Henry David Thoreau
Lesser Dodder Plant
Botanical Print, c1880
Long-Stalked Pondweed Potamogeton
Botanical Print, c1902
From the Journal of Henry David Thoreau
Thoreau and the Art of Life
Reflections on Nature and the Mystery of Existence
Walden Then & Now
An Alphabetical Tour of Henry Thoreau's Pond
The Portable Thoreau
Walden and Civil Disobedience
Walden, or Life in the Woods
Reading by Brett Barry.
6" Display, U.S. & International Wireless
The ways by which men express themselves are infinite - the literary
through their writings, and often they do not mind with what air they
walk the streets, being sufficiently reported otherwise. But some
express themselves chiefly by their gait and carriage, with swelling
breasts or elephantine roll and elevated brows, making themselves
moving and adequate signs of themselves, having no other outlet. If
their greatness had signalized itself sufliciently in some other way,
though it were only in picking locks, they could afford to dispense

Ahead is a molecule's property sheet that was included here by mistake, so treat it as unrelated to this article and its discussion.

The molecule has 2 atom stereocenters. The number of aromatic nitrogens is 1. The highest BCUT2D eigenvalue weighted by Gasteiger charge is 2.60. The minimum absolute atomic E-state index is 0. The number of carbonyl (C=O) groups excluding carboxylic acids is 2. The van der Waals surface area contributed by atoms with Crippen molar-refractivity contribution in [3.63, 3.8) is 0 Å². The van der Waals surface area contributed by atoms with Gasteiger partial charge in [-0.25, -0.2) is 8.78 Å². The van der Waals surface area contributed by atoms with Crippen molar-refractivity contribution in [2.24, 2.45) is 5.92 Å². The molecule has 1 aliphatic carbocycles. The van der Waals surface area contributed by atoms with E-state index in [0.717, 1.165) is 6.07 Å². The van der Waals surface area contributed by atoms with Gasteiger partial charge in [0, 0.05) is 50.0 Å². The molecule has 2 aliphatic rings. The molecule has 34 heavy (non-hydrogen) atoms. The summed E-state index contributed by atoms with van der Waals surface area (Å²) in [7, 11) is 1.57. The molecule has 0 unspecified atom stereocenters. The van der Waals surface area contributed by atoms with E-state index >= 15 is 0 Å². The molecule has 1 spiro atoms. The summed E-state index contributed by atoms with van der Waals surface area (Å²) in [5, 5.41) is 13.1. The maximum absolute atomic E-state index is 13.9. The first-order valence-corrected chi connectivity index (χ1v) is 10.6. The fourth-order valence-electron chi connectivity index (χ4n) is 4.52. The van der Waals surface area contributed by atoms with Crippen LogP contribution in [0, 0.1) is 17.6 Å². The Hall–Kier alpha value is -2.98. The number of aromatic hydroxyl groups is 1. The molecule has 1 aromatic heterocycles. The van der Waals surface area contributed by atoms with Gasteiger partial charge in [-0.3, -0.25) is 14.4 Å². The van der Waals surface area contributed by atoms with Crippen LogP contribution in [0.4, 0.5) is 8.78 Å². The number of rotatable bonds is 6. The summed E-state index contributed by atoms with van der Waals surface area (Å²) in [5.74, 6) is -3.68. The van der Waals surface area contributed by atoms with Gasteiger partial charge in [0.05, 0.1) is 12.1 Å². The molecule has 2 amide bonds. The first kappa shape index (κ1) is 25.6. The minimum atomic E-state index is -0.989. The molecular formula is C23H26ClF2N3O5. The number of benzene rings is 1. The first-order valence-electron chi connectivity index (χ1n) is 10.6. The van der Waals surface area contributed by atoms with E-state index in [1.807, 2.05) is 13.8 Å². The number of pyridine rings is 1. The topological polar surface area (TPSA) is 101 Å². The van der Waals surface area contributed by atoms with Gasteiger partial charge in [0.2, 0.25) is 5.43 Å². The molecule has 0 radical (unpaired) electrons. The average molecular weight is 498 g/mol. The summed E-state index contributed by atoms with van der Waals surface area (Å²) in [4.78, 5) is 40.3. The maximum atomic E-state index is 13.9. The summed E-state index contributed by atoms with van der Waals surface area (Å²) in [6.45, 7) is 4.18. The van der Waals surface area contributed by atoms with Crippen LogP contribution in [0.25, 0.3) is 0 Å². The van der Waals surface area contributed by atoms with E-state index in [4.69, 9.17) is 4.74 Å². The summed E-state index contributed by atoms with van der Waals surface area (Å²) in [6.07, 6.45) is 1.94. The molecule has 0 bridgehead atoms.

with the swagger.
P. M. - To Marlborough road and White Pond.
Dodder by railroad bridge. I am attracted by the
deep purple of some polygalas standing amid darkgreen grass. Some of the leaves of the choke-cherry are the brightest scarlet that I have seen, or, at least, the
Eupatorium purpureum fully out everywhere. Potamogetons still in flower (small ones) in brooks. Heart-leaves in Walden and water-target leaves in the overflowed meadow. The elder bushes are weighed down with fruit partially turned, and are still in bloom at the extremities of their twigs. The low downy gnaphalium leaves are already prepared for winter and spring again on dry hills and sprout-lands.
I am struck by the handsome and abundant clusters of yet green shrub oak acorns. Some are whitish . How much food for some creatures! The sprouts, apparently of the
Populus grandidentata, run up very fast the first year where the wood has been cut, and make great leaves nearly a foot long and nine or ten inches wide - unlike those of the parent tree, downy.
Just smelled an apple which carried me forward to those days when they will be heaped in the orchards and about the cider mills. The fragrance of some fruits is not to be forgotten, along with that of flowers.
Is not the high blackberry our finest berry? I gather very sweet onew which weigh down the vine in sprout-lands. The arum berries are mostly devoured, apparently by birds..
August 22, 1852
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